I just wanted to make available to you the following statement, which was released jointly by Attorney General Eric Holder and Director of National Intelligence James Clapper on March 28.   Joint Statement by Attorney General Eric Holder and Director of National Intelligence James Clapper on the Declassification of Renewal of Collection Under Section 215 of the USA PATRIOT […]

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Cyber Round Up: DOJ Pushes for Increased Hacking Abilities; Google Appeals Turkish YouTube Blackout; Microsoft Ends “Snooping” Practices

The DOJ is advocating for less stringent standards to obtain warrants to hack the computers of criminal suspects, the Wall Street Journal Blog reports.  “The Justice Department effort is raising questions among some technology advocates, who say the government should focus on fixing the holes in computer software that allow such hacking rather than exploiting them.”  […]

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Authors

Untitled Document
Professor William Snyder

Professor William C. Snyderis a member of the faculty of the Institute for National Security and Counter-terrorism at Syracuse University after fifteen years with the United States Department of Justice.

Christopher w. FolkChristopher W. Folk

is a second year student at SU College of Law. Christopher is a non-traditional student, returning to academia after spending nearly twenty years in the high tech industry. Christopher served in the Marine Corps, graduated from Cornell University with a B.S. In Applied Economics and Business Management, attended Northeastern University’s High-Tech MBA Program and received a M.S. In Computer Information Systems. Christopher previously worked in Software Engineering and in addition to being a full-time student, Christopher is currently serving his second term as Town Justice for the Town of Waterloo. Christopher externed with a Cybersecurity firm in the Washington, D.C. area between his first and second year at SU College of Law. Full biography

Ryan D. White

Ryan D. WhiteRyan is currently a second year law student at Syracuse University College of Law, and is also pursuing a Master of Public Administration degree from Syracuse’s Maxwell School of Citizenship and Public Affairs. Ryan spent time with Homeland Security Investigations while pursuing his undergraduate degree at Wesleyan University, and spent his first summer of law school as clerk for the U.S. Attorney’s Office in the Western District of New York. He is a member of Syracuse Law Review, the Journal on Terrorism and Security Analysis, and participates in the Veteran’s Legal Clinic.Full biography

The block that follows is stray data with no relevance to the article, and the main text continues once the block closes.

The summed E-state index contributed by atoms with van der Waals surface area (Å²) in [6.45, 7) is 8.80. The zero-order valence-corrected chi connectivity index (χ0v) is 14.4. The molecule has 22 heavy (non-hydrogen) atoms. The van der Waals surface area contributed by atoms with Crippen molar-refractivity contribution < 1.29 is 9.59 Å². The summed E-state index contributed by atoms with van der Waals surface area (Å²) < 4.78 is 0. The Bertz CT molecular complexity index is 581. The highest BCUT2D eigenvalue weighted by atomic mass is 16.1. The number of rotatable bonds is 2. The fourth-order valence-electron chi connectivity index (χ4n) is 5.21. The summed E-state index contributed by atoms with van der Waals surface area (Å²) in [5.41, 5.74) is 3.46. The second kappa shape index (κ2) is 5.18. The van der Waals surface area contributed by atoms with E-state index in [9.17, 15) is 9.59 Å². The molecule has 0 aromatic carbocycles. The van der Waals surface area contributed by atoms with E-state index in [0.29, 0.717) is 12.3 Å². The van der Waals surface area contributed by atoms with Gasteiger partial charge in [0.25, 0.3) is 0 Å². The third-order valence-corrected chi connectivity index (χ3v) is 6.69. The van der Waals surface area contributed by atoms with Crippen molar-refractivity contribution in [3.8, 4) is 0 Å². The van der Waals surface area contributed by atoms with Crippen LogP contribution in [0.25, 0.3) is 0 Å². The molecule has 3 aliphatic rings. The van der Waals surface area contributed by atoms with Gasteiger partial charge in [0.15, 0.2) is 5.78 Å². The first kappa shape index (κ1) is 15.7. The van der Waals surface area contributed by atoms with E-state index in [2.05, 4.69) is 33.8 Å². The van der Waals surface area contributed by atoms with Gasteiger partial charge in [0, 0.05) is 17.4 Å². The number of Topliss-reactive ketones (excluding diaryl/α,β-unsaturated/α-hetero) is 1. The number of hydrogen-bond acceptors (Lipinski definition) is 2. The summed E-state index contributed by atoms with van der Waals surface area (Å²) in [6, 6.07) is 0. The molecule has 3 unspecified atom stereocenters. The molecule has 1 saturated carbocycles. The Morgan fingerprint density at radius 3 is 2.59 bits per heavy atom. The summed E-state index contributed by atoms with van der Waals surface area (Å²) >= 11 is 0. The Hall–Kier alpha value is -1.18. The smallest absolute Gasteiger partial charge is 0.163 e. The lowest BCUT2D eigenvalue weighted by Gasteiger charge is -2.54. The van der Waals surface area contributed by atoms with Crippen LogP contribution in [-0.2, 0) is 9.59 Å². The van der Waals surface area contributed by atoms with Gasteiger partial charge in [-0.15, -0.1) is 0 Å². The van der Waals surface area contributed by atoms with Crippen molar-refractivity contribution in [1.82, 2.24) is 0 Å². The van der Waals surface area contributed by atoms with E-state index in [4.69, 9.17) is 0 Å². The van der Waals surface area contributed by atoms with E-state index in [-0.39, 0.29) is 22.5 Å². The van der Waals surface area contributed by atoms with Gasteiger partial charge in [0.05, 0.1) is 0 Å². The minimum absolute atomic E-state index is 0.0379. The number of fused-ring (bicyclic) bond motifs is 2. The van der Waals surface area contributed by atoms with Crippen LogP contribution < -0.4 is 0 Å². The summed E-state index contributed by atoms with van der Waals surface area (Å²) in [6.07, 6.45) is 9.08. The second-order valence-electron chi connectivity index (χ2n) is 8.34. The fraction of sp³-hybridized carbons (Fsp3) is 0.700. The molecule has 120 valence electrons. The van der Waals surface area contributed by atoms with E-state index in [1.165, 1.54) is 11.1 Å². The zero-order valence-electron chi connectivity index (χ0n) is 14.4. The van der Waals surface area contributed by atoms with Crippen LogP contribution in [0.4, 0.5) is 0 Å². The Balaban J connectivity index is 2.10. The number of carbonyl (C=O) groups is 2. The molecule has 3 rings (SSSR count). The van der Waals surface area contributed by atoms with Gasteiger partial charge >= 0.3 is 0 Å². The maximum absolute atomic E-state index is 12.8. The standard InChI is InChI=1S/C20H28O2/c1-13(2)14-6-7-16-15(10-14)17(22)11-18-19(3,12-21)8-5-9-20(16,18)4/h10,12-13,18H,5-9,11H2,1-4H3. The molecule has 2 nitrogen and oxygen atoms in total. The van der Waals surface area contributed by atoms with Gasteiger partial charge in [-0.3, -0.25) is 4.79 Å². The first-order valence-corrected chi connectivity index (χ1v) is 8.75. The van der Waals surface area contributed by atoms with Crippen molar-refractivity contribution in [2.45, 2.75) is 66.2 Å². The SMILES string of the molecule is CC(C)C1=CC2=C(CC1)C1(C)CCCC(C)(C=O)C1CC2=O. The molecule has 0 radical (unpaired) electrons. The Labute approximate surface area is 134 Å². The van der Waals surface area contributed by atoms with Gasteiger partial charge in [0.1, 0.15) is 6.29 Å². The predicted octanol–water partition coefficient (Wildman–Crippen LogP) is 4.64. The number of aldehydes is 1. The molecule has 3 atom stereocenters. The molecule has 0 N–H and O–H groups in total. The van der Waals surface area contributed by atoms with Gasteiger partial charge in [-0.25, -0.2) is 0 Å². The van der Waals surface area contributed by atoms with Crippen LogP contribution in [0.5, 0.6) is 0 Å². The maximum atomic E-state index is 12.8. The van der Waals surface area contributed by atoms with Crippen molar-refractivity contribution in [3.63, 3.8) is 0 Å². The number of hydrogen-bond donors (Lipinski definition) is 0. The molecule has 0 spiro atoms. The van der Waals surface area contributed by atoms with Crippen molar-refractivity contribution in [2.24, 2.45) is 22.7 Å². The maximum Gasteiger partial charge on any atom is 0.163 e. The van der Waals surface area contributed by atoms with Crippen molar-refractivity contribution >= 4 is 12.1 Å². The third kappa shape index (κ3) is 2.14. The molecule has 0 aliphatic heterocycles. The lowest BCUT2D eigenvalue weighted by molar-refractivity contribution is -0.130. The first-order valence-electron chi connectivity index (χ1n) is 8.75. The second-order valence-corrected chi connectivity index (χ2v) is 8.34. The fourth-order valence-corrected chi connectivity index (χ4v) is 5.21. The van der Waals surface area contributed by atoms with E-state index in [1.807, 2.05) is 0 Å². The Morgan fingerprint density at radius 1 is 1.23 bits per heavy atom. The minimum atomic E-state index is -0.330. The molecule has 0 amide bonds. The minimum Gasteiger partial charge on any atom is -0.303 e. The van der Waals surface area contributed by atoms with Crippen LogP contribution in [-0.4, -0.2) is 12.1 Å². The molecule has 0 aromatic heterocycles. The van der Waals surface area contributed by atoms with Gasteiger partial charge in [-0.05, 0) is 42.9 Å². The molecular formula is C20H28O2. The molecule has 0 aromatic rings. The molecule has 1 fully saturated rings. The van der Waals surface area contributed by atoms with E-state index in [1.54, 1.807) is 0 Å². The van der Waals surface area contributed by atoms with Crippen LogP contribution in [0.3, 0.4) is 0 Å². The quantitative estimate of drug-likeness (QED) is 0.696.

Anna Maria Castillo

is a third year law student at Syracuse College of Law. She is also pursuing a Master of Arts in International Relations at Syracuse University's Maxwell School of Citizenship and Public Affairs. She has interned at a London-based think-tank that specializes in transnational terrorism and global security and at the legal department of a defense contractor. She currently serves as an executive editor in the Syracuse Law Review. Full biography

Jennifer A. CamilloJennifer A. Camillo

is a third year student at Syracuse College of Law. She has served as a law clerk in the United States Attorney’s Office for the Northern District of New York and the Cayuga County District Attorney’s Office and as an extern in the Oneida County District Attorney’s Office. She is a member of the Syracuse National Trial Team and was recently awarded the Tiffany Cup by the New York Bar Association for her trial advocacy achievements.

Tara J. PistoreseTara J. Pistorese

holds Juris Doctor and Masters of Public Administration degrees from Syracuse University's Maxwell School of Citizenship and Public Affairs and its College of Law. She has served as a law clerk in the United States Attorney's Office for the Western District of New York and the Public Defender Service for the District of Columbia and as an extern in the United States District Court for the Western District of Washington. Full biography

Benjamin Zaiser

is both a scholar and a Federal Agent of the Federal Criminal Police Office of Germany. (Opinions expressed here are his own and not any part of official duty.) Full biography